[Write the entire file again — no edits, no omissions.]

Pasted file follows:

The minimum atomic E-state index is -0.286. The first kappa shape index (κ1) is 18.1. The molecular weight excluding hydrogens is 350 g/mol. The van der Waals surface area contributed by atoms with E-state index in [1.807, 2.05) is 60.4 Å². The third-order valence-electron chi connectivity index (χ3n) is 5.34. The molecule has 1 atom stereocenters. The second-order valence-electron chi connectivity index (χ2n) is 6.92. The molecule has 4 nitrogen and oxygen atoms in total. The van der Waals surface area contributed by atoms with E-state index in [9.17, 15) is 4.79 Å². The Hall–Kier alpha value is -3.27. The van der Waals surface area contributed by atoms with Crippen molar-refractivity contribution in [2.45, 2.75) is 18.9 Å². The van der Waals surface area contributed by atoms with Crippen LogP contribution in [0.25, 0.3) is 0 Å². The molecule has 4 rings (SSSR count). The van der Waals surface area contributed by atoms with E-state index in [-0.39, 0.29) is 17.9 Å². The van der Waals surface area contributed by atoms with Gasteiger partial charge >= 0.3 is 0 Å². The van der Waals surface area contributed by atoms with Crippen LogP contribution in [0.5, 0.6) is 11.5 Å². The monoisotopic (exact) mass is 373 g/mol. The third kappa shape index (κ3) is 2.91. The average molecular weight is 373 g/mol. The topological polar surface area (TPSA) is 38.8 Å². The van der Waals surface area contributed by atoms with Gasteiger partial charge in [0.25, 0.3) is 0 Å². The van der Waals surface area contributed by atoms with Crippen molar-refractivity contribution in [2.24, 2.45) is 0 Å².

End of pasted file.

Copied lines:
The minimum atomic E-state index is -0.286. The first kappa shape index (κ1) is 18.1. The molecular weight excluding hydrogens is 350 g/mol. The van der Waals surface area contributed by atoms with E-state index in [1.807, 2.05) is 60.4 Å². The third-order valence-electron chi connectivity index (χ3n) is 5.34. The molecule has 1 atom stereocenters. The second-order valence-electron chi connectivity index (χ2n) is 6.92. The molecule has 4 nitrogen and oxygen atoms in total. The van der Waals surface area contributed by atoms with E-state index in [9.17, 15) is 4.79 Å². The Hall–Kier alpha value is -3.27. The van der Waals surface area contributed by atoms with Crippen molar-refractivity contribution in [2.45, 2.75) is 18.9 Å². The van der Waals surface area contributed by atoms with Crippen LogP contribution in [0.25, 0.3) is 0 Å². The molecule has 4 rings (SSSR count). The van der Waals surface area contributed by atoms with E-state index in [-0.39, 0.29) is 17.9 Å². The van der Waals surface area contributed by atoms with Gasteiger partial charge >= 0.3 is 0 Å². The van der Waals surface area contributed by atoms with Crippen LogP contribution in [0.5, 0.6) is 11.5 Å². The monoisotopic (exact) mass is 373 g/mol. The third kappa shape index (κ3) is 2.91. The average molecular weight is 373 g/mol. The topological polar surface area (TPSA) is 38.8 Å². The van der Waals surface area contributed by atoms with Gasteiger partial charge in [0.25, 0.3) is 0 Å². The van der Waals surface area contributed by atoms with Crippen molar-refractivity contribution in [2.24, 2.45) is 0 Å².